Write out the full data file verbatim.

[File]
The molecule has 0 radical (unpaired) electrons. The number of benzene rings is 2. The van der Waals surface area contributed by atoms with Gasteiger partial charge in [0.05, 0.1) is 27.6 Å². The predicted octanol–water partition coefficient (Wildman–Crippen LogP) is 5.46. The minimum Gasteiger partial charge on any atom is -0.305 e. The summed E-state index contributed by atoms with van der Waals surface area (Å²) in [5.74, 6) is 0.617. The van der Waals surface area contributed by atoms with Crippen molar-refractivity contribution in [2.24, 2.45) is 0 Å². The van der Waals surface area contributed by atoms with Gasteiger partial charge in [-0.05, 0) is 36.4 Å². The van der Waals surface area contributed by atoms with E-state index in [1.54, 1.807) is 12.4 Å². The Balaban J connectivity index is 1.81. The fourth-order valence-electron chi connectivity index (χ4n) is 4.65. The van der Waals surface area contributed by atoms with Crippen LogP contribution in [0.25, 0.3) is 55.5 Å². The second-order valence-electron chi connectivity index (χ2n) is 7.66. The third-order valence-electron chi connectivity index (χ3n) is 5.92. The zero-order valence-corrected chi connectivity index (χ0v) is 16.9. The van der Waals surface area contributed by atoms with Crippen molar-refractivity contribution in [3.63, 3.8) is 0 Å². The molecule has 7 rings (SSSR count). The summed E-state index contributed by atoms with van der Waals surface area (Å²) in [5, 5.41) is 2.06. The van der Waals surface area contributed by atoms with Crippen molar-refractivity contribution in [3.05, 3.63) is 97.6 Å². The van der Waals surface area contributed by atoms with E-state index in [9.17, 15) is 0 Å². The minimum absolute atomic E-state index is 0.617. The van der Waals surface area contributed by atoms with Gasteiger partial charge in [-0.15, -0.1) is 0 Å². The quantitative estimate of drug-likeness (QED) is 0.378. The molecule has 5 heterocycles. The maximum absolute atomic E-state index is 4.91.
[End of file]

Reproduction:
The molecule has 0 radical (unpaired) electrons. The number of benzene rings is 2. The van der Waals surface area contributed by atoms with Gasteiger partial charge in [0.05, 0.1) is 27.6 Å². The predicted octanol–water partition coefficient (Wildman–Crippen LogP) is 5.46. The minimum Gasteiger partial charge on any atom is -0.305 e. The summed E-state index contributed by atoms with van der Waals surface area (Å²) in [5.74, 6) is 0.617. The van der Waals surface area contributed by atoms with Crippen molar-refractivity contribution in [2.24, 2.45) is 0 Å². The van der Waals surface area contributed by atoms with Gasteiger partial charge in [-0.05, 0) is 36.4 Å². The van der Waals surface area contributed by atoms with E-state index in [1.54, 1.807) is 12.4 Å². The Balaban J connectivity index is 1.81. The fourth-order valence-electron chi connectivity index (χ4n) is 4.65. The van der Waals surface area contributed by atoms with Crippen LogP contribution in [0.25, 0.3) is 55.5 Å². The second-order valence-electron chi connectivity index (χ2n) is 7.66. The third-order valence-electron chi connectivity index (χ3n) is 5.92. The zero-order valence-corrected chi connectivity index (χ0v) is 16.9. The van der Waals surface area contributed by atoms with Crippen molar-refractivity contribution in [3.63, 3.8) is 0 Å². The molecule has 7 rings (SSSR count). The summed E-state index contributed by atoms with van der Waals surface area (Å²) in [5, 5.41) is 2.06. The van der Waals surface area contributed by atoms with Crippen molar-refractivity contribution in [3.05, 3.63) is 97.6 Å². The van der Waals surface area contributed by atoms with E-state index in [9.17, 15) is 0 Å². The minimum absolute atomic E-state index is 0.617. The van der Waals surface area contributed by atoms with Gasteiger partial charge in [-0.15, -0.1) is 0 Å². The quantitative estimate of drug-likeness (QED) is 0.378. The molecule has 5 heterocycles. The maximum absolute atomic E-state index is 4.91.